Photo: Orfield Laboratories on Facebook
We’ve all heard the idiom – silence is golden, but how much silence can we actually bear? It seems like a simple enough concept but as it turns out, it can be a fairly uncomfortable experience.
Orfield Laboratories in South Minneapolis actually designed a room or chamber for the purpose of attaining peace and quiet. The ‘anechoic chamber’ is Guinness certified for being the quietest place on Earth. Imagine that! The longest a person has sat in the chamber (and alone, mind you) is 45 minutes.
Enveloping this room, or chamber, is 2 heavy vault-style doors. To further encase the chamber is double walls of steel and a foot-high concrete. Not only that but on the inside, the walls are padded with 3- foot thick fiberglass acoustic wedges. All of this to ensure no sound is permeated inside the chambers.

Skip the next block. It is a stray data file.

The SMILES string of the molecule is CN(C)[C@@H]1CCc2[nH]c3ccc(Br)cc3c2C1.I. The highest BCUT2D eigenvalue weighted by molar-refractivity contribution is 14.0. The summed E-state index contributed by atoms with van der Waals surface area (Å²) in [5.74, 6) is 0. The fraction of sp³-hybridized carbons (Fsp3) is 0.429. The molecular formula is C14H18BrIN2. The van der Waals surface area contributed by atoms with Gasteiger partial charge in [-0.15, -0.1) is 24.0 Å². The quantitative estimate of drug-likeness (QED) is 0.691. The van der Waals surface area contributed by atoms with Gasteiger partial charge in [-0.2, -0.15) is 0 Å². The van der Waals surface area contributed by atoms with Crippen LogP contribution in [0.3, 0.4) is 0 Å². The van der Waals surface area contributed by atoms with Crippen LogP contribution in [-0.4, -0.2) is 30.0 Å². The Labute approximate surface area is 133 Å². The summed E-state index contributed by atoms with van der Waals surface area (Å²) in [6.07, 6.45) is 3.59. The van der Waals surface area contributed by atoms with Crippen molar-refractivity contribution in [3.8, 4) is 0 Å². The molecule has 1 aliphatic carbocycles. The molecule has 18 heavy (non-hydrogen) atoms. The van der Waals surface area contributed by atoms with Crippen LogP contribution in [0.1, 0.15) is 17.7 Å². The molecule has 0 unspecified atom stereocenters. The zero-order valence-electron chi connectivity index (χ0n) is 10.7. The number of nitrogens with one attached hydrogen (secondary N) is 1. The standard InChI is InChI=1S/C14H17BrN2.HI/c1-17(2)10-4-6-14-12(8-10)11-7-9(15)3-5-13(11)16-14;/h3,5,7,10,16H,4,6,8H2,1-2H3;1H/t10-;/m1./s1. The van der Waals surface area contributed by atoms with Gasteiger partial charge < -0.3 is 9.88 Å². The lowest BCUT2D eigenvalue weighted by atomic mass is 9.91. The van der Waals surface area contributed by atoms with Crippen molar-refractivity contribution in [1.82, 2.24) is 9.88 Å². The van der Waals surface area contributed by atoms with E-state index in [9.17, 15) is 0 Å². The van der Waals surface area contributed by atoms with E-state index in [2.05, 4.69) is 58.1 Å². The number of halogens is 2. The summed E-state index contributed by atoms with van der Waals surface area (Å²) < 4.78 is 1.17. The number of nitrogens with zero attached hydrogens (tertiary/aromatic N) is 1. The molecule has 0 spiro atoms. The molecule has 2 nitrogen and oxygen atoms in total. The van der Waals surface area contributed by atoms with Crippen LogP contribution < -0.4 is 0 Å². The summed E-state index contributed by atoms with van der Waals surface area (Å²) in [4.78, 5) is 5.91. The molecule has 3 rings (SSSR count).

The silence settles in once the vaults are closed behind you, and the noise level drops down to -9 decibels. Libraries and quiet bed rooms usually have the noise level of around 30 decibels!
To put it into perspective, we take all the sounds around us for granted. Even when we perceive our surrounding as “quiet”, we would still be exposed to faint noises from afar or the sounds we make as we’re doing something. People who have tested the room for themselves have reported hearing the sounds their own bodies make- from pounding heartbeats, the vibration of their eardrums, to digestive gurgles, all of which we don’t pay attention to under normal circumstances.
Though the room is available for anyone who want to experiment and give the quietness a go, it is also used for product manufacturers to test acoustic equipment and other components.